REINFORCE THE GOOD
  • Recognizing and supporting the positive values demonstrated in other people’s actions

  • Fostering an environment that encourages GuideMarks and other healthy behaviors

  • Acknowledging, with specificity, the good work of others

HARRINGTON COMMENTARY:

This week’s GuideMark is Reinforce the Good. It was previously defined as:

Reinforce the Good: an intentional approach to recognizing and supporting the underlying positive principles demonstrated in other people’s actions.

Let’s get practical and talk about a few of the ways we can implement Reinforce the Good.

Be Specific. General compliments are nice, but are not altogether useful in encouraging people or helping them get better at their job. When you take the time to tell someone that they did well, be sure to tell them what they did well and why it is noteworthy. (See more about specificity here.)

Be Selective. You cannot compliment everything. None of us would get anything done if all we did was sit around patting each other and ourselves on the back all day. (We would not have jobs very long if we did!) As a practical matter, we need to be selective in pointing out the good work of others. Hopefully, a lot of the good that is being done by others is simply their job.

For example, assume that my kids are expected to make their bed before school in the morning. It is not necessary, or productive, for me to fawn all over them every day for making their bed. They should make their bed. Note: I did not say that I should never thank them for making their bed. Of course, I should, on occasion, thank them; however, rather than just giving them an “atta boy” for making their bed, a better compliment would be to point out and congratulate them for their consistency in making their bed -- and that compliment is based on a measure of performance over time.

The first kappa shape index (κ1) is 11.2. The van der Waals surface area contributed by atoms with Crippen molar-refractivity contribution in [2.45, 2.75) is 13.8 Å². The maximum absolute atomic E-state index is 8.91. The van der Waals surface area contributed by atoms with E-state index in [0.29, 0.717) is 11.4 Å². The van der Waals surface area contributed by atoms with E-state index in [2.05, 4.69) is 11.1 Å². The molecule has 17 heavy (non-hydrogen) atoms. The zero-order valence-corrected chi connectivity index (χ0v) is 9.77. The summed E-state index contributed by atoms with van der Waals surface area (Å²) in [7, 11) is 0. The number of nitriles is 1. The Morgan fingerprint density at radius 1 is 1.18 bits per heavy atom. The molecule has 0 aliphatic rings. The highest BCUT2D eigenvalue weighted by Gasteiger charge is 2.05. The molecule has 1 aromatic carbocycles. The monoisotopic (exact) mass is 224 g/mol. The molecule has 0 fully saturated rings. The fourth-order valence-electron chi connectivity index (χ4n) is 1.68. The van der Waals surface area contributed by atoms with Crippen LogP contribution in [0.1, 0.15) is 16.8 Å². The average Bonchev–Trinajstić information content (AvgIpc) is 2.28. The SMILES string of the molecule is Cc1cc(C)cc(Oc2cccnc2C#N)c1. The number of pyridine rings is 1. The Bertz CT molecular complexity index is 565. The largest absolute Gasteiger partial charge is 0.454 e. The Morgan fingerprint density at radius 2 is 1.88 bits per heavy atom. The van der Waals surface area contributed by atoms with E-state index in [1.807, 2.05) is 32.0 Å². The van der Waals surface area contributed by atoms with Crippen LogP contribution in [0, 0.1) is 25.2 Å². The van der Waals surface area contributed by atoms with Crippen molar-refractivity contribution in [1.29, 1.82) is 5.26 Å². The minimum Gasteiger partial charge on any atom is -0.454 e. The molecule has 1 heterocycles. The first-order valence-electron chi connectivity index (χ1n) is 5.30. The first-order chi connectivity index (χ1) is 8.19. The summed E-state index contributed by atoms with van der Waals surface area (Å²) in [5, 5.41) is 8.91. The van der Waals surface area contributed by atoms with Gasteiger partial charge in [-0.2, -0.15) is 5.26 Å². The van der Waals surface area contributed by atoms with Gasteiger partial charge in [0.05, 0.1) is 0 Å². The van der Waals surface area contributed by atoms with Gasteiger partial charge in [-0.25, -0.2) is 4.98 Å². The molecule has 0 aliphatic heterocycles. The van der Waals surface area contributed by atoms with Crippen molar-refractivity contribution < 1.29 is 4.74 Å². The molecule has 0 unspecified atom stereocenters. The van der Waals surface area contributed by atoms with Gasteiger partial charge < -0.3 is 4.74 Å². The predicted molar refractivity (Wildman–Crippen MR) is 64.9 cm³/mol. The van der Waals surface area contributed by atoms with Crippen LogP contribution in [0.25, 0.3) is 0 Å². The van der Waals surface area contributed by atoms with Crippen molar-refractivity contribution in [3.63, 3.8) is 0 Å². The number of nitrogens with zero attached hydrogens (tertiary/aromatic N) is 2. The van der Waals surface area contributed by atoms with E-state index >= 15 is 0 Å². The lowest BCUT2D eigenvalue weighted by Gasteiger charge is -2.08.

Be Sincere. A false compliment is worse than no compliment at all. Do not congratulate someone for anything that is not worthy of celebration. In most cases, people see right through it and it undermines your credibility and it makes the “real” compliments less effective. Or worse. Someone may believe your insincere compliment and start doing more of the mediocre work that you just congratulated them on. Bottom line: do not give out false praise. Find something specific that is good, and praise it, but do not make it up.

No Sandwich. Are you familiar with the “sandwich” technique? The basic premise goes something like this: if you have some harsh criticism to deliver, start with a nice compliment, give the negative feedback, and then quickly follow the criticism with something nice. It’s a sandwich: happy, sad, happy.

In theory, I understand the idea behind the sandwich technique. I won’t say it should never be used; however, if the only time you deliver positive feedback is in the midst of a negative sandwich, then no one will ever hear your compliments. They will always be waiting for the meat of your feedback sandwich.

It is good to give positive feedback on its own. Let the compliment stand out. This will allow the person to really bask in the moment of their “job well done”.

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Take time this week to Reinforce the Good you see around you.

Key Words and Phrases

Encourage a response; Support; Reward an action; Strengthen or increase; Instruct; Boost or shore up; Affirm and validate; Foster and sustain; Bolster or amplify; Emphasize or stress.

Opposite Terms

Ignore; Undermine; Weaken; Tear down.

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